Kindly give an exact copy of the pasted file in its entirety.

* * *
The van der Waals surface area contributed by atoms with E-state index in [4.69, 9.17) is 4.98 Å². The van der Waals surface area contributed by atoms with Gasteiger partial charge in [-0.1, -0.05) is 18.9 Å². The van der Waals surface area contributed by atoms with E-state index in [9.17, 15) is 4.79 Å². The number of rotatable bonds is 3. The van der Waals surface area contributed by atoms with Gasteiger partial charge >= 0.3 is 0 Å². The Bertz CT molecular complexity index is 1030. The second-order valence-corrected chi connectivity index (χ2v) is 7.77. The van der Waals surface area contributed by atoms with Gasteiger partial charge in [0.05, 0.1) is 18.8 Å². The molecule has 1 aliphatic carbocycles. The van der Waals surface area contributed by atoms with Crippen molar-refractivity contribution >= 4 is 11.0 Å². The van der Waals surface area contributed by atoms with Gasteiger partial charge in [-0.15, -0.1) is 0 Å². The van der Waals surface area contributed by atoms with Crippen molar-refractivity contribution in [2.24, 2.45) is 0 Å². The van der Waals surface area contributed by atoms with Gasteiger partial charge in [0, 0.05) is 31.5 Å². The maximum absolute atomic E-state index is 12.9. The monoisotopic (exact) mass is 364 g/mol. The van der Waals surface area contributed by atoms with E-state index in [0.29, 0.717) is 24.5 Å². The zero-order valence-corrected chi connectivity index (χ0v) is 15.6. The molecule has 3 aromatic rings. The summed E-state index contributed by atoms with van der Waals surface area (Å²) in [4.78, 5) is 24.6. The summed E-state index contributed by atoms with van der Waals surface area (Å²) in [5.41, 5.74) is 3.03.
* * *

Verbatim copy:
The van der Waals surface area contributed by atoms with E-state index in [4.69, 9.17) is 4.98 Å². The van der Waals surface area contributed by atoms with Gasteiger partial charge in [-0.1, -0.05) is 18.9 Å². The van der Waals surface area contributed by atoms with E-state index in [9.17, 15) is 4.79 Å². The number of rotatable bonds is 3. The van der Waals surface area contributed by atoms with Gasteiger partial charge >= 0.3 is 0 Å². The Bertz CT molecular complexity index is 1030. The second-order valence-corrected chi connectivity index (χ2v) is 7.77. The van der Waals surface area contributed by atoms with Gasteiger partial charge in [0.05, 0.1) is 18.8 Å². The molecule has 1 aliphatic carbocycles. The van der Waals surface area contributed by atoms with Crippen molar-refractivity contribution >= 4 is 11.0 Å². The van der Waals surface area contributed by atoms with Gasteiger partial charge in [-0.15, -0.1) is 0 Å². The van der Waals surface area contributed by atoms with Crippen molar-refractivity contribution in [2.24, 2.45) is 0 Å². The van der Waals surface area contributed by atoms with Gasteiger partial charge in [0, 0.05) is 31.5 Å². The maximum absolute atomic E-state index is 12.9. The monoisotopic (exact) mass is 364 g/mol. The van der Waals surface area contributed by atoms with E-state index in [0.29, 0.717) is 24.5 Å². The zero-order valence-corrected chi connectivity index (χ0v) is 15.6. The molecule has 3 aromatic rings. The summed E-state index contributed by atoms with van der Waals surface area (Å²) in [4.78, 5) is 24.6. The summed E-state index contributed by atoms with van der Waals surface area (Å²) in [5.41, 5.74) is 3.03.